Around this time in last year’s NaBloPoMo Gina and I were just convening for our yearly holiday revue rehearsals, which wound up evolving into full-time Arcati Crisis.
Back then we would break off a set early if our mixing was bad or we biffed a harmony, and we didn’t like playing with other people because it threw off our very precarious musical balance.
Tonight we played three songs with a backing band in front of a modest crowd, rocking two of them quite adequately, and soldiering through a third one despite highly audible technical issues arising from our back line.
Our mixing was middling; no harmony was biffed.
After our set we mingled with various artists up in the (awesome) balcony-level green room, and witnessed a stunning percussion jam lead by our dear friend Dante Bucci and including our new favorite tabla player on the entire planet, Natasha.
Whilst we were relaxing between sets we struck up a conversation with the other performers. I’m always a little fearful of these backstage relationships, because I find them impossible to maintain with tact and grace if I decide that the performer is not up to par (and I’m afraid they’ll have the same issue with me).
One woman in particular was very charming, and we spoke to her at length about our history, how long we’ve known each other and have been playing together, and how satisfying it is to finally be a real band playing music together.
When we asked her about herself she mostly demurred, saying that she had given up writing songs for a while but recently fell back into it. That just made me all the more anxious about the prospects of carrying on a conversation afterward she played, but I put it aside; we were talking to a such a perceptive and personable fellow musician, and I should enjoy that completely apart from her actual musicianship.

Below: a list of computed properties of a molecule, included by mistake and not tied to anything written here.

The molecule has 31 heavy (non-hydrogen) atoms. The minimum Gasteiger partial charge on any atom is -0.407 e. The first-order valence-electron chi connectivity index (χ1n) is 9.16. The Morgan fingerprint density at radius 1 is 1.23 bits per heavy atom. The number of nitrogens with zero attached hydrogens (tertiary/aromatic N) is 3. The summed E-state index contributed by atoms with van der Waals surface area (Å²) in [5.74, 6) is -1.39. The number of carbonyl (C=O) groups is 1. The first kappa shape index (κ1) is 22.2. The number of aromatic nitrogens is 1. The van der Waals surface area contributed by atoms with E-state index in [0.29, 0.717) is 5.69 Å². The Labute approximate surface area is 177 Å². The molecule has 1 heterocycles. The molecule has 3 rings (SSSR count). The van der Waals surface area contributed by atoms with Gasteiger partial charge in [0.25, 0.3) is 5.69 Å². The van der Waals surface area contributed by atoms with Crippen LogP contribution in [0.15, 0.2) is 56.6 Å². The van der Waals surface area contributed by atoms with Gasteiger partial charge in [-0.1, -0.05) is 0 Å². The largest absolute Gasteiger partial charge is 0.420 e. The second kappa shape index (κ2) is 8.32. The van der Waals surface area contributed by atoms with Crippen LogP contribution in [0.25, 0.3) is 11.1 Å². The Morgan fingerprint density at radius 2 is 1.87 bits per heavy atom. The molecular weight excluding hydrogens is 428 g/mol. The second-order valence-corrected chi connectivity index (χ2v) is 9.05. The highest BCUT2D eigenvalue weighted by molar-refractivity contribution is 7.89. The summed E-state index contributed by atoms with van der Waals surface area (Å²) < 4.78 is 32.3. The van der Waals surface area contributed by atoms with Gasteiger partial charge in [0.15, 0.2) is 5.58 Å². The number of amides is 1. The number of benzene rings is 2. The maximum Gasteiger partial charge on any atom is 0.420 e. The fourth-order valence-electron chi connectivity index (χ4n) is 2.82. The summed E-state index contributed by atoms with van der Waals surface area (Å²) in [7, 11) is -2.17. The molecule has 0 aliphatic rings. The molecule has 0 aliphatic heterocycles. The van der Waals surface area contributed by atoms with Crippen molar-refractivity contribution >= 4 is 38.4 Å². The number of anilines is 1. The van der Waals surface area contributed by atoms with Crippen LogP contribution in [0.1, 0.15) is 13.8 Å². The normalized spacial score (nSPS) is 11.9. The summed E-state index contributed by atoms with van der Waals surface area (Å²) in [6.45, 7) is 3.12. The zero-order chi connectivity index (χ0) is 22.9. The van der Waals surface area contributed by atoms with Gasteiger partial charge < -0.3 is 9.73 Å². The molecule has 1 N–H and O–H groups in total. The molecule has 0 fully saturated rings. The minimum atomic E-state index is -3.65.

As it turns out, she was amazing. Her songs were campy in an intentional, hilarious, genuine way, and her piano playing and singing were both unassailable and sometimes remarkable. Later she complained about a flubbed chord, and Gina and I remarked truthfully that we wouldn’t have ever known had she not told us.
(I need to remember that the same usually holds true for us.)
Nancy Huebner. Keep your ear out.
The moral of those dual stories is one and the same.
If you have something in your life that you’ve always wanted to do – something that you love (or think you would love doing) but never thought you would be good at – do it.
Stop asking questions. Don’t ask questions. Don’t doubt. Equip yourself with knowledge and enthusiasm, work at it until the work becomes effortless and fun, and then have fun doing it in the absence of the approval of anyone other than yourself.
Eventually it won’t matter if your harmony gets biffed or your chord gets flubbed every once and a while, because what you’re doing will be about a lot more than harmony and chords.
It’ll be about happiness.